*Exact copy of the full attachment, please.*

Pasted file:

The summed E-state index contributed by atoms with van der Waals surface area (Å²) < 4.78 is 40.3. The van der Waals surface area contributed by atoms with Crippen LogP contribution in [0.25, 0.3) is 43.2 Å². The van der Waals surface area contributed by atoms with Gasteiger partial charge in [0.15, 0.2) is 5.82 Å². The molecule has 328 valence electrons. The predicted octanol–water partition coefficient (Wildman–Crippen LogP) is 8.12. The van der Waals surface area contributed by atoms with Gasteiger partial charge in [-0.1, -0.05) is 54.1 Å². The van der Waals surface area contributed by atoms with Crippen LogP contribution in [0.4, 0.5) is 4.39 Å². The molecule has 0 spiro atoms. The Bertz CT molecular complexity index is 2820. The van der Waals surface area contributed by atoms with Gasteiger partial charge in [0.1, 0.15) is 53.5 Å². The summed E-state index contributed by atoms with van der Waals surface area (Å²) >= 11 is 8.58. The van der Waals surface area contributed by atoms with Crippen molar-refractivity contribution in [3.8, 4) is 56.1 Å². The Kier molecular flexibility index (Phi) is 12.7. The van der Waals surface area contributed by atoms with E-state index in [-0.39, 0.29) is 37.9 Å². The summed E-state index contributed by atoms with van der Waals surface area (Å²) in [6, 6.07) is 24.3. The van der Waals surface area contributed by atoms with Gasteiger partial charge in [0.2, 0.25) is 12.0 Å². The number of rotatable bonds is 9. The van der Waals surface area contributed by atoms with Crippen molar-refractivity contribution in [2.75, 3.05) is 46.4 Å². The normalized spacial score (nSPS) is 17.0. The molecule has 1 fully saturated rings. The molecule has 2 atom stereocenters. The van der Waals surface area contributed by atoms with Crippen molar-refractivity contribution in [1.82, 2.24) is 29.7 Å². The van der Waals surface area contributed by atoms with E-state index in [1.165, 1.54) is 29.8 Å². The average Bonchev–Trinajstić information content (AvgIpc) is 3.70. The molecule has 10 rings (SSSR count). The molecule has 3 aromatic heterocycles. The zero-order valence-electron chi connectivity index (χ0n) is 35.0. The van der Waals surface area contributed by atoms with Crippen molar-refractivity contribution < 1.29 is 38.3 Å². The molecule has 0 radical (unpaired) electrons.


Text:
The summed E-state index contributed by atoms with van der Waals surface area (Å²) < 4.78 is 40.3. The van der Waals surface area contributed by atoms with Crippen LogP contribution in [0.25, 0.3) is 43.2 Å². The van der Waals surface area contributed by atoms with Gasteiger partial charge in [0.15, 0.2) is 5.82 Å². The molecule has 328 valence electrons. The predicted octanol–water partition coefficient (Wildman–Crippen LogP) is 8.12. The van der Waals surface area contributed by atoms with Gasteiger partial charge in [-0.1, -0.05) is 54.1 Å². The van der Waals surface area contributed by atoms with Crippen LogP contribution in [0.4, 0.5) is 4.39 Å². The molecule has 0 spiro atoms. The Bertz CT molecular complexity index is 2820. The van der Waals surface area contributed by atoms with Gasteiger partial charge in [0.1, 0.15) is 53.5 Å². The summed E-state index contributed by atoms with van der Waals surface area (Å²) >= 11 is 8.58. The van der Waals surface area contributed by atoms with Crippen molar-refractivity contribution in [3.8, 4) is 56.1 Å². The Kier molecular flexibility index (Phi) is 12.7. The van der Waals surface area contributed by atoms with E-state index in [-0.39, 0.29) is 37.9 Å². The summed E-state index contributed by atoms with van der Waals surface area (Å²) in [6, 6.07) is 24.3. The van der Waals surface area contributed by atoms with Gasteiger partial charge in [0.2, 0.25) is 12.0 Å². The number of rotatable bonds is 9. The van der Waals surface area contributed by atoms with Crippen molar-refractivity contribution in [2.75, 3.05) is 46.4 Å². The normalized spacial score (nSPS) is 17.0. The molecule has 1 fully saturated rings. The molecule has 2 atom stereocenters. The van der Waals surface area contributed by atoms with Crippen molar-refractivity contribution in [1.82, 2.24) is 29.7 Å². The van der Waals surface area contributed by atoms with E-state index in [1.165, 1.54) is 29.8 Å². The average Bonchev–Trinajstić information content (AvgIpc) is 3.70. The molecule has 10 rings (SSSR count). The molecule has 3 aromatic heterocycles. The zero-order valence-electron chi connectivity index (χ0n) is 35.0. The van der Waals surface area contributed by atoms with Crippen molar-refractivity contribution < 1.29 is 38.3 Å². The molecule has 0 radical (unpaired) electrons.